What spurred me on to write this post is that I've recently finished reading Hiro Mashima's Monster Hunter Orage, which has its roots in - surprise, surprise - the Monster Hunter franchise. As I was working my way through the final volumes, I kept thinking about what it is that game-based manga bring to the table and whether they're a good thing or not. Unfortunately, I have been unable to come up with a definitive answer myself, but I have noticed that with each video game manga I read, the same things keep cropping up.
The biggest issue with video game manga that I've found is that they're not inclusive and they often expect the reader to be familiar with the game franchise. The two biggest culprits of this I've found have been Kingdom Hearts and Devil May Cry 3. I've never played any of the games in either of these two series so when I read the manga, I knew next to nothing about them. Unfortunately, in both of these cases it's clear that the manga expects the reader to know the basic plot, gameplay and character histories, so they don't bother to fully explain things. In the case of Kingdom Hearts, the story moves so quickly and the dynamic of the world is never properly introduced that I had little idea of what was going on and found it very difficult to really get what was happening and why. To me this is a huge flaw as it not only makes for a poor storytelling foundation, but it also alienates a potential new fanbase who may have gravitated to the games after enjoying the manga - after all if you didn't like the comic why would you want to try the games?
|That being said, there are times when game-based manga catering purely to the fans can actually be a good thing. My favourite series of games by a long margin is the Legend of Zelda franchise and undoubtedly the best videogame manga I've read is Wind Waker: Link's Logbook. However, where Link's Logbook differs from the aforementioned Kingdom Hearts and Devil May Cry 3 is that it is a 4-koma gag manga that explicitly states that it has been made FOR the fans. And it really is. The game often pokes fun at itself and the manga continues this and takes it to the extreme, making it one of the most hilarious things that I've read, but that's only because I know the game. Non-fans may smile at the slapstick elements, but by not being familiar with the source material, they probably won't find it all that humorous and all the in-jokes will go soaring over their heads quicker than a frog on a cloud.|
To me Link's Logbook is the epitome of the best that video game manga has to offer for the seasoned fan. It takes you through the story and shows what essentially feel like outtakes, but it still wholly encapsulates the spirit of the game. It makes you relive yourplaythrough as you remember doing some of the stupid shit that Link gets up to (such as accidentally jumping off the top of a huge tower), or pokes fun at some of the weirder characters out there - Tingle anyone?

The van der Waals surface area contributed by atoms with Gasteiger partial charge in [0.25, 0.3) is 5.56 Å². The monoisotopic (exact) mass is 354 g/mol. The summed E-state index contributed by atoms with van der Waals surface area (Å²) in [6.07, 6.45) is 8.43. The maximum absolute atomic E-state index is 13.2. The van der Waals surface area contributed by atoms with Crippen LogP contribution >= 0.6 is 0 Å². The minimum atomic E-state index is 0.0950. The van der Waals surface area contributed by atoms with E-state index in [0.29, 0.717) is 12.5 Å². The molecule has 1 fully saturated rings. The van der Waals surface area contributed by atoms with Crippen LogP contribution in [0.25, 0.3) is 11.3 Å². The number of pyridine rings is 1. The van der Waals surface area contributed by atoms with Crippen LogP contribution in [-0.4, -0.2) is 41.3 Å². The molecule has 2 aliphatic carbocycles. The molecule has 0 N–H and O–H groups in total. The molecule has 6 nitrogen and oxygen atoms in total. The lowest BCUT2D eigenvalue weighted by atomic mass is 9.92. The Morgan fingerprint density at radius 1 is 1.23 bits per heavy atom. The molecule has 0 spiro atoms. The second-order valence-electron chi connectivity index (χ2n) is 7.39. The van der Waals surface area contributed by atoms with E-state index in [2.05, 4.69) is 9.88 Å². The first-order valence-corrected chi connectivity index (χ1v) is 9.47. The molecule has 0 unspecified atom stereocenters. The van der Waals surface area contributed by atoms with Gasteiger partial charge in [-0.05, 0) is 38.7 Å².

Likewise, for fans of video games, reading the manga does have two other functions. Firstly, it makes for some good geek spotting. With series such as Monster Hunter Orage even the mere mention of fighting Rathians or wearing Kelbi armour is enough to set off a small squeal from the fangirl (or fanboy) inside, which undeniably gives some enjoyment as you read. Secondly, as fans of the franchise it's brilliant to see your favourite characters in print and it does allow for you to rediscover your most enjoyed games for a second time. By reading the manga you can re-experience the story in a much shorter space of time and enjoy it. So instead of playing through thirty or forty odd hours of game, you can follow Link's time-travelling Ocarina adventures in the space of an hour or so.
Ultimately, I'd say that adapting a game into manga is pretty damn hard. If you go for a retelling of a game's plotline then it's likely to either confuse or alienate those unfamiliar with the source material, or in order to make it more universally friendly, plot elements will be altered which will annoy or disappoint the hardcore fans. However, there are the games that don't have a linear plotline, such as Monster Hunter, which instead takes the world and its creatures and creates an original plotline. In my mind these have the potential to be the most successful, as so long as you introduce the relevant elements - in the case of Monster Hunter, the presence of the guilds and quests etc - then you can appeal to the casual reader who enjoys a nice adventure tale, as well as the fans who can geek-spot all the game references.
In the end it all comes down to what you want out of a video game manga. If you want something that will be faithful to the original content, then you may be disappointed, as when all is aaid and done, games and graphic novels are VERY different media with entirely different storytelling methods. If you're simply looking for an easy read where you can play "spot the familiar game references" then you'll probably be quids in. And for those of you who don't know the games and just think that the plot sounds interesting, well, just give it a go. Don't let what I've written about prior knowledge sometimes being a necessity put you off, because that isn't the case every single time and you could be missing out as so many games out there have awesome stories that deserve to be shared with a wider audience.